The photo I use in my Avatar I was having a peak spiritual experience, and I just thought I would take a picture of myself. I was at Monarch Lake when I took the photo. I had just come over Cyclemen Pass and Glacier Pass. On Glacier Pass I suddenly found myself in a horrible situation on steep snow, and barely got myself out of it. I come up and over the pass, descended right there following a use trail to nowhere and then had to traverse straight over to the lower Monarch lake. It was a hard day.

The absolute beauty that surrounded me on every difficult and even life threatening step felt like I was traveling through a metaphor. But not really a metaphor it is a reality that we all chose to silently ignore. We chose to live in a false bubble where we try our hardest to create this perfect world completely under control. A mind space where we expect a fair shake. We expect certain conditions and when these conditions aren't met we are outraged. This is so wrong and it is a great source of self inflicted misery. All the while the true beauty lies in embracing the hardships, the pain, as they define the heights of our joy. Experiencing each step good and bad without judgement is how nature works. In reality nothing is good and bad, it is just a change that leads to another change into an infinite fractal.

My sister at the time was diagnosed with stage four cancer suddenly and given months to live. It was horrible as she had no symptoms. As many of you know, the treatment is as bad as the disease, and worse when you show no symptoms and feel fine. I thought about this situation the whole trip. It inspired this trip. I was feeling sorry for her, and myself, because I felt LIFE WAS UNFAIR. I realized that is a stupid way to think.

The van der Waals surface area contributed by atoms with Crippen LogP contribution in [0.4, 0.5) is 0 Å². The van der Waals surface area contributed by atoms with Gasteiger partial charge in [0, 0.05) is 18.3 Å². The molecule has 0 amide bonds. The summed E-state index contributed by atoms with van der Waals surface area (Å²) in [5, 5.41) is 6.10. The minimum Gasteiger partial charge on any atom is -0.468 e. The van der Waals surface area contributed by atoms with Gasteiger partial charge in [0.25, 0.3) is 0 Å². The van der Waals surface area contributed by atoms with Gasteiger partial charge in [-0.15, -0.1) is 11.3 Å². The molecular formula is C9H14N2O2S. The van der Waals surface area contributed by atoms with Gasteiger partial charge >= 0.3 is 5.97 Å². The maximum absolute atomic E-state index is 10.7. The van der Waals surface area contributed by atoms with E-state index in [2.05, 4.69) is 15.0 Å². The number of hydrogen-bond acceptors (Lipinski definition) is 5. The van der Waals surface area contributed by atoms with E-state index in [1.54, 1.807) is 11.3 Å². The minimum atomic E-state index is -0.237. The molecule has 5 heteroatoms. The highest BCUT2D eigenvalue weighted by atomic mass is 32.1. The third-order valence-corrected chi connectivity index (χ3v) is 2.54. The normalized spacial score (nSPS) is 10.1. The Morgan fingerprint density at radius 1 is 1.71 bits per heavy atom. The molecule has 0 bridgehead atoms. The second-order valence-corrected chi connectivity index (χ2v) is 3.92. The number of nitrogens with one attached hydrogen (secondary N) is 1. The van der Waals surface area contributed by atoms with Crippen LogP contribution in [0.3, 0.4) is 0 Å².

Anyway, so I plop myself down at Monarch Lake. As evening started to take over I parked myself on a rock with a great view to watch the sunset. I put in my headphones, and this song came through. The stars aligned. I felt this moment was orchestrated. I really cannot convey how deeply powerful and personal this moment affected me. It was like all the whirlwind chatotic emotional feelings were stripped away, I was washed clean. I told the universe it is "OK", do your thing.



I realized that I am me and you and them, and the rocks and the trees, the stars and galaxys, the atoms and quarks, that we are all this great unifying energy experiencing itself subjectively. Bad leads to good, and good leads to bad, its all the same, and life is perfect in all its forms. It couldn't possibly be any other way. Experience it, absorb it, and keep moving.

So here I am, watching the beautiful sunset. The music is chanting "We Want you to be happy!" over and over and over (It was an extended live version of the song linked above). Tears started streaming down my face from the sheer connectedness I felt. I started spinning circles for who knows why. When I suddenly realize another human is here with me. It is a woman, another lone hiker. I was startled and a little embarassed. I walked over to give a very awkward hello. I wonder who that was. Was she even real? Are you out there in high sierra topix land? Who was at monarch lake mid august 2010?

The only time I can feel really connected is while alone in the mountains. I think we can all agree on that. No bills, no job, no relationships, no clocks. Just experiencing each step good or bad without judgement.

Mav, that moment beneith striped was just as powerful to me as this one. It is strange you mention the loneliness as I felt it too. But it wasn't Larrys loneliness I felt, it was Clouse's, it was his childs, his family, and our loneliness shining through.
There is a million ways to be human, all are worthwhile.

True happiness is the absence of striving for happiness.
-Chuang Tzu.
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Re: Enlightening Experiences